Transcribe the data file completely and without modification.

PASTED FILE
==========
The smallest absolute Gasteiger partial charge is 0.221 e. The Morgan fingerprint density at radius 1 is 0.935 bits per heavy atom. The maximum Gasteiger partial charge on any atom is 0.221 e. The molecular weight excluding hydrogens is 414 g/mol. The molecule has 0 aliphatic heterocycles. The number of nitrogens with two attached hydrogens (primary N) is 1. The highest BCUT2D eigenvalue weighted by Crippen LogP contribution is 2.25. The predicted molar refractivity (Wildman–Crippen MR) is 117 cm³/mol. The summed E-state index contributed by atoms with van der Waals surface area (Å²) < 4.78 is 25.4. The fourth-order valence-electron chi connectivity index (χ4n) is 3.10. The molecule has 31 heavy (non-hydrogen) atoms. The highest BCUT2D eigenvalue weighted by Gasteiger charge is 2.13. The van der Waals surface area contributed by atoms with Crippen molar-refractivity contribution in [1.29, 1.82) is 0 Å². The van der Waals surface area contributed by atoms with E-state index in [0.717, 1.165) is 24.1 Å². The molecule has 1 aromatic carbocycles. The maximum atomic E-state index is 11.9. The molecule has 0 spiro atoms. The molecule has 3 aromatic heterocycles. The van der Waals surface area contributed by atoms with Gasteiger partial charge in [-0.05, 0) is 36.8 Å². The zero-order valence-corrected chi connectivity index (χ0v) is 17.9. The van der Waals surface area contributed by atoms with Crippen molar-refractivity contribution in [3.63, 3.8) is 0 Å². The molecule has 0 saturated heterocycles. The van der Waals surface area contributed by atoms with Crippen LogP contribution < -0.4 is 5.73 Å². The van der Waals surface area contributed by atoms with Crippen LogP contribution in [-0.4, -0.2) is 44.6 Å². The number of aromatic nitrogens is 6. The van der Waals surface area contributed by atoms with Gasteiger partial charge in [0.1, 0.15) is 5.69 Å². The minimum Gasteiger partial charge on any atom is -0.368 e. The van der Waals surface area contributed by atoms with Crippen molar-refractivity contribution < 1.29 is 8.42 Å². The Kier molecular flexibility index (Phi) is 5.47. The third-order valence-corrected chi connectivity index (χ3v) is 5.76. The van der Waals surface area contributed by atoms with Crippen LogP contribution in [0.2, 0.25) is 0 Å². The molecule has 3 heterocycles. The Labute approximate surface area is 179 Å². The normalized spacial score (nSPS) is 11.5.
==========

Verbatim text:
The smallest absolute Gasteiger partial charge is 0.221 e. The Morgan fingerprint density at radius 1 is 0.935 bits per heavy atom. The maximum Gasteiger partial charge on any atom is 0.221 e. The molecular weight excluding hydrogens is 414 g/mol. The molecule has 0 aliphatic heterocycles. The number of nitrogens with two attached hydrogens (primary N) is 1. The highest BCUT2D eigenvalue weighted by Crippen LogP contribution is 2.25. The predicted molar refractivity (Wildman–Crippen MR) is 117 cm³/mol. The summed E-state index contributed by atoms with van der Waals surface area (Å²) < 4.78 is 25.4. The fourth-order valence-electron chi connectivity index (χ4n) is 3.10. The molecule has 31 heavy (non-hydrogen) atoms. The highest BCUT2D eigenvalue weighted by Gasteiger charge is 2.13. The van der Waals surface area contributed by atoms with Crippen molar-refractivity contribution in [1.29, 1.82) is 0 Å². The van der Waals surface area contributed by atoms with E-state index in [0.717, 1.165) is 24.1 Å². The molecule has 1 aromatic carbocycles. The maximum atomic E-state index is 11.9. The molecule has 0 spiro atoms. The molecule has 3 aromatic heterocycles. The van der Waals surface area contributed by atoms with Gasteiger partial charge in [-0.05, 0) is 36.8 Å². The zero-order valence-corrected chi connectivity index (χ0v) is 17.9. The van der Waals surface area contributed by atoms with Crippen molar-refractivity contribution in [3.63, 3.8) is 0 Å². The molecule has 0 saturated heterocycles. The van der Waals surface area contributed by atoms with Crippen LogP contribution < -0.4 is 5.73 Å². The van der Waals surface area contributed by atoms with Crippen LogP contribution in [-0.4, -0.2) is 44.6 Å². The number of aromatic nitrogens is 6. The van der Waals surface area contributed by atoms with Gasteiger partial charge in [0.1, 0.15) is 5.69 Å². The minimum Gasteiger partial charge on any atom is -0.368 e. The van der Waals surface area contributed by atoms with Crippen molar-refractivity contribution < 1.29 is 8.42 Å². The Kier molecular flexibility index (Phi) is 5.47. The third-order valence-corrected chi connectivity index (χ3v) is 5.76. The van der Waals surface area contributed by atoms with Crippen LogP contribution in [0.2, 0.25) is 0 Å². The molecule has 3 heterocycles. The Labute approximate surface area is 179 Å². The normalized spacial score (nSPS) is 11.5.